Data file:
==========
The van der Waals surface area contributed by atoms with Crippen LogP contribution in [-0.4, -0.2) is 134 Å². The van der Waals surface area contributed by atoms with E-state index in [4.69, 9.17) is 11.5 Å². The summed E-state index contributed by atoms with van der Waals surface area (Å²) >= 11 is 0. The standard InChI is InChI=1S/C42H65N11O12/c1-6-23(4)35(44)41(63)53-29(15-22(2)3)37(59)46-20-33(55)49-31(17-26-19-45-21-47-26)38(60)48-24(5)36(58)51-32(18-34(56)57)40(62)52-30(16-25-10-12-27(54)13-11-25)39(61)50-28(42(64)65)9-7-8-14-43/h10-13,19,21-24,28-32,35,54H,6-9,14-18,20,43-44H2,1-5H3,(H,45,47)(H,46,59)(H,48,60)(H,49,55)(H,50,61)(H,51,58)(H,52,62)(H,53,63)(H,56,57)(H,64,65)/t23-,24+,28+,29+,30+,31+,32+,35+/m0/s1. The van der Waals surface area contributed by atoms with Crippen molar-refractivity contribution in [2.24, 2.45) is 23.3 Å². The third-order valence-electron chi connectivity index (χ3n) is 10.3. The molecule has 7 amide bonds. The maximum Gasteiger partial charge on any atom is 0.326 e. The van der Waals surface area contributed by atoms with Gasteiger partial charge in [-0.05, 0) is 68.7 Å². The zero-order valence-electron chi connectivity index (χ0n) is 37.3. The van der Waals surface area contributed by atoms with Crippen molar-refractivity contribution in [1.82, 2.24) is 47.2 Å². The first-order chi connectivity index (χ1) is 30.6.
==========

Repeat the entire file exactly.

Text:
The van der Waals surface area contributed by atoms with Crippen LogP contribution in [-0.4, -0.2) is 134 Å². The van der Waals surface area contributed by atoms with E-state index in [4.69, 9.17) is 11.5 Å². The summed E-state index contributed by atoms with van der Waals surface area (Å²) >= 11 is 0. The standard InChI is InChI=1S/C42H65N11O12/c1-6-23(4)35(44)41(63)53-29(15-22(2)3)37(59)46-20-33(55)49-31(17-26-19-45-21-47-26)38(60)48-24(5)36(58)51-32(18-34(56)57)40(62)52-30(16-25-10-12-27(54)13-11-25)39(61)50-28(42(64)65)9-7-8-14-43/h10-13,19,21-24,28-32,35,54H,6-9,14-18,20,43-44H2,1-5H3,(H,45,47)(H,46,59)(H,48,60)(H,49,55)(H,50,61)(H,51,58)(H,52,62)(H,53,63)(H,56,57)(H,64,65)/t23-,24+,28+,29+,30+,31+,32+,35+/m0/s1. The van der Waals surface area contributed by atoms with Crippen molar-refractivity contribution in [2.24, 2.45) is 23.3 Å². The third-order valence-electron chi connectivity index (χ3n) is 10.3. The molecule has 7 amide bonds. The maximum Gasteiger partial charge on any atom is 0.326 e. The van der Waals surface area contributed by atoms with Gasteiger partial charge in [-0.05, 0) is 68.7 Å². The zero-order valence-electron chi connectivity index (χ0n) is 37.3. The van der Waals surface area contributed by atoms with Crippen molar-refractivity contribution in [1.82, 2.24) is 47.2 Å². The first-order chi connectivity index (χ1) is 30.6.